21 Things You Didn’t Know About Your Favorite 90’s Nickelodeon Shows

Sure, you love to reminisce about Nickelodeon’s 90’s lineup — aka back when kids’ shows were good. However, how much do you really know about your favorite 90s shows? Did you know that Hillary Clinton and Dame Judi Dench got slimed on Figure It Out, Nicolas Cage once appeared in Blue’s Clues and Skeeter was actually a member of the Illuminati?

You didn’t, because none of those things are true. However, some other facts are pretty cool, and slightly more real. Here’s 21 things you might not have known about Nick in the 90’s — all found on Wikipedia and IMDB. (Spoiler: all of our favorite shows were dirty.)

1. In Rugrats, Chuckie’s character was inspired by the eccentric Mark Mothersbaugh, the prolific Devo musician who was the composer for the show. Mothersbaugh was also Wes Anderson’s go-to music man, working on The Royal Tenenbaums and The Life Aquatic. Chuckie started off the show with two parents, although his mother is only referred to and implied as existing, later episodes (like the Mother’s Day segment) and The Rugrats Movie redacted her life — killing her. It’s unclear exactly when this death occurs in the show.

Side fact: Chuckie was voiced by Christine Cavanaugh, who was also Dexter in Dexter’s Lab, and appeared in Aaahh!!!! Real Monsters and Salute Your Shorts as Mona.

2. Doug is filled with clever references. The Funnies’ neighbors, the Dinks, get their name from the phrase “Dual Income, No Kids.” The vice prinicipal of Doug’s school is patterned after Don Knotts and the Beets are obviously inspired by the Beatles. (Cause duh.) More surprisingly, Doug’s sister Judy got her name from a Virginia Woolf poem. According to Woolf, if Shakespeare had a sister, she would have been called Judith. Ever the journaler and avid writer, this makes Doug Shakespeare.

3. Patti Mayonnaise was inspired by the two girls creator Jim Jinkins had a thing for in high school. Her name is a combination of the two, meaning that there’s some poor girl out there with the last name of mayo. (#neverforget) The voice of Patti Mayonnaise, Constance Shuman, is a character actress who has appeared in Fried Green Tomatoes, Reversal of Fortune, Boys on the Side and Sweet and Lowdown. You wouldn’t recognize her from those, but you do know her as Yoga Jones on Orange is the New Black.

4. Although you never really hear it, SpongeBob’s Mr. Krabs has a first name. It’s Eugene. His arch-nemesis, Plankton, would be “Sheldon Plankton” on his birth certificate, if cartoons had birth certificates. Originally, SpongeBob was going to be called “SpongeBoy,” but that name, strangely, had already been snatched up for trademark. In Korea, he’s known as “Square Square Sponge” or “Square Square Sponge Song.” In Germany, he’s “SpongeBob SpongeHead,” which is closer.

5. SpongeBob creator Stephen Hillenburg was a director for Rocko’s Modern Life and based the idea for SpongeBob off “The Intertidal Zone,” a comic book he created while in undergrad. A former marine biologist, Hillenburg convinced Nickelodeon execs to greenlight the show by dragging an aquarium into the pitch meeting. One by one, he introduced all the creatures living inside and then dropped in a doodle of SpongeBob. He then told them, “This is the star of your new show.”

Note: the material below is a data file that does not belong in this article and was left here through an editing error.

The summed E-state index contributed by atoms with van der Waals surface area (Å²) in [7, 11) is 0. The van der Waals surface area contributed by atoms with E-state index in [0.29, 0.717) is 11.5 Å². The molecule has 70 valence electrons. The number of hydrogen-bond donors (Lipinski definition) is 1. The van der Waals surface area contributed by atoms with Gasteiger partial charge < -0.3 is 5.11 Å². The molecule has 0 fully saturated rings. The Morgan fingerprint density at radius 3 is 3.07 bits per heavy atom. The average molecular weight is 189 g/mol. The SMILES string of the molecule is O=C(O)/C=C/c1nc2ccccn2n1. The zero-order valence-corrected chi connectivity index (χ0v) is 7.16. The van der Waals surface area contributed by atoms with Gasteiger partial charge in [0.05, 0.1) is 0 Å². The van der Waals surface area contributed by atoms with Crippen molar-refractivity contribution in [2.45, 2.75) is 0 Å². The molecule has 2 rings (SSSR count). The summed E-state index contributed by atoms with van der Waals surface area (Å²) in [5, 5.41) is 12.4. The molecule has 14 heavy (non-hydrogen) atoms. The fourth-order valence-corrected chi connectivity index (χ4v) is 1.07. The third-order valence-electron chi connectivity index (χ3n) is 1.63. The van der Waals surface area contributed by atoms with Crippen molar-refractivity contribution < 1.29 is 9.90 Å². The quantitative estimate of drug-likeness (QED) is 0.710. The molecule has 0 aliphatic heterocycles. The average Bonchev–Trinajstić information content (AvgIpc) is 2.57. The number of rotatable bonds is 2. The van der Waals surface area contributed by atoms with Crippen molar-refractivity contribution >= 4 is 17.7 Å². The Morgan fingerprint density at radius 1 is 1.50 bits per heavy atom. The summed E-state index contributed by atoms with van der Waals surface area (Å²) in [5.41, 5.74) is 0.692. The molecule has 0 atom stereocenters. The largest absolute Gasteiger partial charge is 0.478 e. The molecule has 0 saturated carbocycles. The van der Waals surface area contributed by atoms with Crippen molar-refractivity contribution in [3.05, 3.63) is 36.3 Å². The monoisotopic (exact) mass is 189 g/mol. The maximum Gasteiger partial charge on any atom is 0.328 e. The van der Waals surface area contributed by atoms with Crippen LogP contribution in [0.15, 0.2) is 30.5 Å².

6. Tom Kenny, the voice of SpongeBob previously starred in Rocko’s Modern Life, as the voice of Heffer, Rocko’s bovine best friend. In addition to being the narrator in The Powerpuff Girls and the voice of Dog in CatDog, Kenny was a regular on Mr. Show. He also lent his voice to the TV version of Dumb and Dumber — which, yes, had a television spin-off. Kenny is also in Brickleberry, the critically reviled TV show that got a rare F from The Onion A.V. club, but it’s best if we all forget about that.

7. Rocko’s Modern Life is notable for its sexual innuendos. During the show, Rocko held jobs as an underwear model and, for one shining moment in time, a phone sex hotline operator. The restaurant the characters frequented was called the “Chokey Chicken,” an obvious innuendo for masturbation (changed later to the “Chewy Chicken.”) However, that’s hardly the only jerking off joke. In one episode, Mr. Bighead is attempting to recruit people for his bowling league and asks Rocko and his pals, but our beloved wallaby tells him they are busy playing their own game. This consists of wailing a bare-butted monkey with paddles. Thus, they are “spanking the monkey.” Note: Rocko’s preferred hobby is “jacking” and his dog is named “Spunky.”

8. There also a number of interesting gay-themed in-jokes in Rocko. In “I Have No Son,” Ralph Bighead polls his assistants on their opinions of his creative work. They say, in turn: 1. “It’s a credit to your genius.” 2. “A triumph of your will.” 3. “It’s okay.” This is a reference to creation of Rocky in The Rocky Horror Picture Show. During another episode, Rocky’s car dies and his spirit leaves his body. Later, when his soul returns to the car, some poles in the garage spell out “HIV” in the background. If that’s not enough, Rocko and Heffer stay in the “No Tell Motel” in the “Road Rash” episode. This is a deleted scene from that episode.

9. The Ren and Stimpy Show famously featured numerous references to the fact that the two were a couple. The two lived together and slept in the same bed. Ren even had a picture of Stimpy on his nightstand. The couple even had simulated intercourse in an episode where Ren saws a log on Stimpy’s back, which very clearly looks like anal sex. Ren rubs his nipples first and when Ren stops, Stimpy asks him to “finish the job.” It ends with sawdust that looks like ejaculate all over Stimpy’s back. To clear up any lingering doubt, when the show was brought back on Spike, Ren and Stimpy play baseball in the very first episode. Ren is the pitcher and Stimpy is the catcher. Wikipedia refers to the two as “bisexual.”

10. According to the show, Ren and Stimpy live in Hollywood, an ideal location for a gay couple. However, there’s one problem. It’s Hollywood, Yugoslavia.

11. The Wild Thornberrys featured some very interesting casting throughout its run. In addition to recruiting the future Gretchen Weiners to play Eliza, the cast included Tim Curry, Betty White, Lynn Redgrave, singer Christina Millian, 30 Rock main gay Maulik Pancholy, Bai Ling(?), Bronson Pinchot, Jonathan Taylor Thomas, character actor Michael Jeter, The Go-Go’s Jane Wiedlin and (weirdest of all) Flea — like Flea from the Red Hot Chili Peppers. Do you think he took off his shirt to record?